OLYMPIA — The turnout was down slightly in Washington state compared to the 2008 presidential election, but the number of ballots cast was up.
That means the number of signatures needed for initiatives and referenda goes up next year.
Huh? We explain inside the blog. Click here to read more, or to comment.
Turnout is a percentage of the number of registered voters who cast ballots, and registration went up a bit faster than the number of ballots cast. Official state turnout for 2008 was 84.6 percent (3,071,587 ballots/3,630,118 voters).
Official turnout for 2012 is 81.25 percent (3,172,939/3,904,959)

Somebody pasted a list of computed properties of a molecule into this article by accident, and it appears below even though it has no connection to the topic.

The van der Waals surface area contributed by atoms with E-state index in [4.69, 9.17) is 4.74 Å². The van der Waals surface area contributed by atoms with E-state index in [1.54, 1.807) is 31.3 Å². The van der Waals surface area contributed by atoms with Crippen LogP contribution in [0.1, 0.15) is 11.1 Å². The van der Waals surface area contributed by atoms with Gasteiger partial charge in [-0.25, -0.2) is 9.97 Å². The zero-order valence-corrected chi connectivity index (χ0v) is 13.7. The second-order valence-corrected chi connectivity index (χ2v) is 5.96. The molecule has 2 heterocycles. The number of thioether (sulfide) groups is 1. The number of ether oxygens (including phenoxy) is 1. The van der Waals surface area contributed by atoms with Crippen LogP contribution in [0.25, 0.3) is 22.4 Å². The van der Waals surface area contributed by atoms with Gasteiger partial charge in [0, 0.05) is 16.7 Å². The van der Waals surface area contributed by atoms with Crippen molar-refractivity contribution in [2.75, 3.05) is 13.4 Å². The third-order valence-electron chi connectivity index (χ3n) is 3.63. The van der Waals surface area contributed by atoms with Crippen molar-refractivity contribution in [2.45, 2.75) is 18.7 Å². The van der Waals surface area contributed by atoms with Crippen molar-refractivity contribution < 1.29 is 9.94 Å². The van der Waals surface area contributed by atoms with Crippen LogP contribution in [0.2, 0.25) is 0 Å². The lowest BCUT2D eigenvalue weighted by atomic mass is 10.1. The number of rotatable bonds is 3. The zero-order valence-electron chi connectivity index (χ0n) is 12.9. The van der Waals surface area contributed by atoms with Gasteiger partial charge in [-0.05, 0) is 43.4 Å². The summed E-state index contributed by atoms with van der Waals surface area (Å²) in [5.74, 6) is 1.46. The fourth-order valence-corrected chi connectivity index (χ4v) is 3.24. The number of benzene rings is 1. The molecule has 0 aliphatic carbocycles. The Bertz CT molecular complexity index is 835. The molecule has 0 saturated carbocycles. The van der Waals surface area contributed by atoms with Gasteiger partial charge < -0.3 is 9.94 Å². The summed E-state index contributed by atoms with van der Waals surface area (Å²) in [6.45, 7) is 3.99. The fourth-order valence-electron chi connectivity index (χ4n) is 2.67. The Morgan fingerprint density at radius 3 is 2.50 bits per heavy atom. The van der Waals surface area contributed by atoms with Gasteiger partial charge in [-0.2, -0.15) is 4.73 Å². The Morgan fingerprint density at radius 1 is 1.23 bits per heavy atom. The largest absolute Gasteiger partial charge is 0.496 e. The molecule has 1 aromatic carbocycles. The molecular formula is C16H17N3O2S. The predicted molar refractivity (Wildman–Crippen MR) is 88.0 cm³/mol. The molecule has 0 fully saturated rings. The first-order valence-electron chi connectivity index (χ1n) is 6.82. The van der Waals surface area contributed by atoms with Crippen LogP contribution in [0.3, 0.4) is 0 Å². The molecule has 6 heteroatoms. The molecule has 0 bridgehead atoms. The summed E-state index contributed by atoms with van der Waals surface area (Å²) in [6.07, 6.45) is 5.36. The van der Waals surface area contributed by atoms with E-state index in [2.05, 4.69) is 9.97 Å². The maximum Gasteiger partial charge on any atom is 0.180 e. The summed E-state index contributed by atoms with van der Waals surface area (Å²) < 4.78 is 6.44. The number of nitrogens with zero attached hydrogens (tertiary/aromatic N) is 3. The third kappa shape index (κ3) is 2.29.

State law for the validation of initiatives and referenda relies on the number of ballots cast for governor, which was 3,079,639. (There's always some folks who mark their ballot for other things, but don't mark it in the governor's race)
An initiative will need valid signatures from 8 percent of that number, or 246,372, up about 5,000. A referendum will need 4 percent, or 123,186, up about 2,500.
To be comfortable about their prospects for actually making the ballot, the Secretary of State's office suggests getting about 25 percent more than the minimum…but that's enough math for one morning. If you're planning an initiative or referendum next year, you can pull out a calculator at your leisure.